How To Stop Overthinking

How To Stop Overthinking

Living life well and enjoying happiness can be undermined or undone by many negative forces.

One of the more common happiness killers, is worry and ruminating thoughts.

It’s really hard to be happy if your mind is constantly racing, and especially if those racing thoughts are unhelpful and negative.

All of which means, that if you’re wanting to enjoy more happiness, learning how to manage this overthinking can be very helpful …

via Psychology Today by Carla Shuman


  • Many people experience rumination, or overthinking: thoughts repeating over and over in your head.
  • Trying to distract yourself or offering yourself reassurances will not make them go away.
  • Instead, you need to practice thinking about your thoughts.

Source: Khosro/Shutterstock

Most of us have felt stuck in our heads, replaying certain situations or interactions in our minds, wondering about what we should do, and weighing all the options. This is called overthinking. When working with clients who engage in overthinking, clinicians commonly use the term “rumination.” This refers to the practice of spinning thoughts in our head repeatedly, without ever coming to a conclusion. But whether we like to call it overthinking, rumination, or obsessive thinking, it’s not productive, and it can affect our mental health. Although many researchers have studied overthinking, and clinicians assist clients in attempting to overcome this challenge, it continues to plague millions of people, because when we are in the midst of it, stopping seems impossible.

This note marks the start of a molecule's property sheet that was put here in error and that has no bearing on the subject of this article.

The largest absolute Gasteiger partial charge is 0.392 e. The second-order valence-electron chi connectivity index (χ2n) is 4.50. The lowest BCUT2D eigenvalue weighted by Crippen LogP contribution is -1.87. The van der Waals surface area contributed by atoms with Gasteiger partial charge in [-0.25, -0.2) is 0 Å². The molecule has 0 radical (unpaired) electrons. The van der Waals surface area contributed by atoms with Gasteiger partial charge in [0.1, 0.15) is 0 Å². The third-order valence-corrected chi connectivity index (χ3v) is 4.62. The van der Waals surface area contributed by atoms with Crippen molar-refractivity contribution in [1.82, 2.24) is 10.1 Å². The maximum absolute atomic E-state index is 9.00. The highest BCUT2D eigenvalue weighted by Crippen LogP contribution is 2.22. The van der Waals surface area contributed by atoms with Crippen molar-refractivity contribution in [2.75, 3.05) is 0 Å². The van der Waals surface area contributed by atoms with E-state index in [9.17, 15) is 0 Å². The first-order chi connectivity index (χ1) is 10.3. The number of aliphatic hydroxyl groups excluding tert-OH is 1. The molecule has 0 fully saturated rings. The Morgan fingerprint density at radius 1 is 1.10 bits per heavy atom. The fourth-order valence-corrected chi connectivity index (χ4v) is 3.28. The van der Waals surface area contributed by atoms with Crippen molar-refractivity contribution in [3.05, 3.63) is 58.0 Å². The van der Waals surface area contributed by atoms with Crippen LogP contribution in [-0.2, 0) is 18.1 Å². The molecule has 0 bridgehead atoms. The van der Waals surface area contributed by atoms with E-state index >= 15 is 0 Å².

Cognitive behavioral therapists tend to agree that strategies such as distraction are only a temporary solution. We can shift our focus from the topic on which we are ruminating, but inevitably our mind gravitates back to it later. Therefore, this is not a long-term solution for breaking the cycle of overthinking. Contemporary research and clinical practice emphasize the importance of mindfulness, which actually changes the way that we think about our thoughts. That’s right, we can think about the way we think, and in doing so, we will think less about thoughts that result in emotional distress and prevent the constant spin cycle that our brain creates when we overthink.

Mindfulness is the process of acknowledging thoughts, allowing them to exist in our brains, and letting them go. Often, when people think of mindfulness, they are thinking about mindfulness meditation, which is a wonderful practice, but is a specific example of how to incorporate mindful practices. We can engage in mindful thinking whenever thoughts come to us and we are tempted to run with them and imagine all sorts of scenarios.

For example …

… keep reading the full & original article HERE